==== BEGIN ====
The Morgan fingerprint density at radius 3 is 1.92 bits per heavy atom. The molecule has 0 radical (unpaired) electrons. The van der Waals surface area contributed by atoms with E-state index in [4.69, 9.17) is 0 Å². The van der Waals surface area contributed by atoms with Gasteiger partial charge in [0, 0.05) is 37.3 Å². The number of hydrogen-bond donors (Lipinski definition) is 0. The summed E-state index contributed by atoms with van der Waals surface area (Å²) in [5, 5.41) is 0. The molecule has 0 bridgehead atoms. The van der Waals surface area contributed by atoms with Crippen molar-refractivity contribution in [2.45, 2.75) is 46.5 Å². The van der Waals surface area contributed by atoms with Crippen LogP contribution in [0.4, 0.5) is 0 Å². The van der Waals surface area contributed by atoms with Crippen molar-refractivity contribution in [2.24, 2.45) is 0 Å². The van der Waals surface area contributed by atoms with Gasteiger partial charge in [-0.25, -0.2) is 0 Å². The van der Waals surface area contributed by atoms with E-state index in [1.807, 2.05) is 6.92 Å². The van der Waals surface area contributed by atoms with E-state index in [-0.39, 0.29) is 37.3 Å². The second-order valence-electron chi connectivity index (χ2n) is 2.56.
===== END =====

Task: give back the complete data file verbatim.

The Morgan fingerprint density at radius 3 is 1.92 bits per heavy atom. The molecule has 0 radical (unpaired) electrons. The van der Waals surface area contributed by atoms with E-state index in [4.69, 9.17) is 0 Å². The van der Waals surface area contributed by atoms with Gasteiger partial charge in [0, 0.05) is 37.3 Å². The number of hydrogen-bond donors (Lipinski definition) is 0. The summed E-state index contributed by atoms with van der Waals surface area (Å²) in [5, 5.41) is 0. The molecule has 0 bridgehead atoms. The van der Waals surface area contributed by atoms with Crippen molar-refractivity contribution in [2.45, 2.75) is 46.5 Å². The van der Waals surface area contributed by atoms with Crippen LogP contribution in [0.4, 0.5) is 0 Å². The van der Waals surface area contributed by atoms with Crippen molar-refractivity contribution in [2.24, 2.45) is 0 Å². The van der Waals surface area contributed by atoms with Gasteiger partial charge in [-0.25, -0.2) is 0 Å². The van der Waals surface area contributed by atoms with E-state index in [1.807, 2.05) is 6.92 Å². The van der Waals surface area contributed by atoms with E-state index in [-0.39, 0.29) is 37.3 Å². The second-order valence-electron chi connectivity index (χ2n) is 2.56.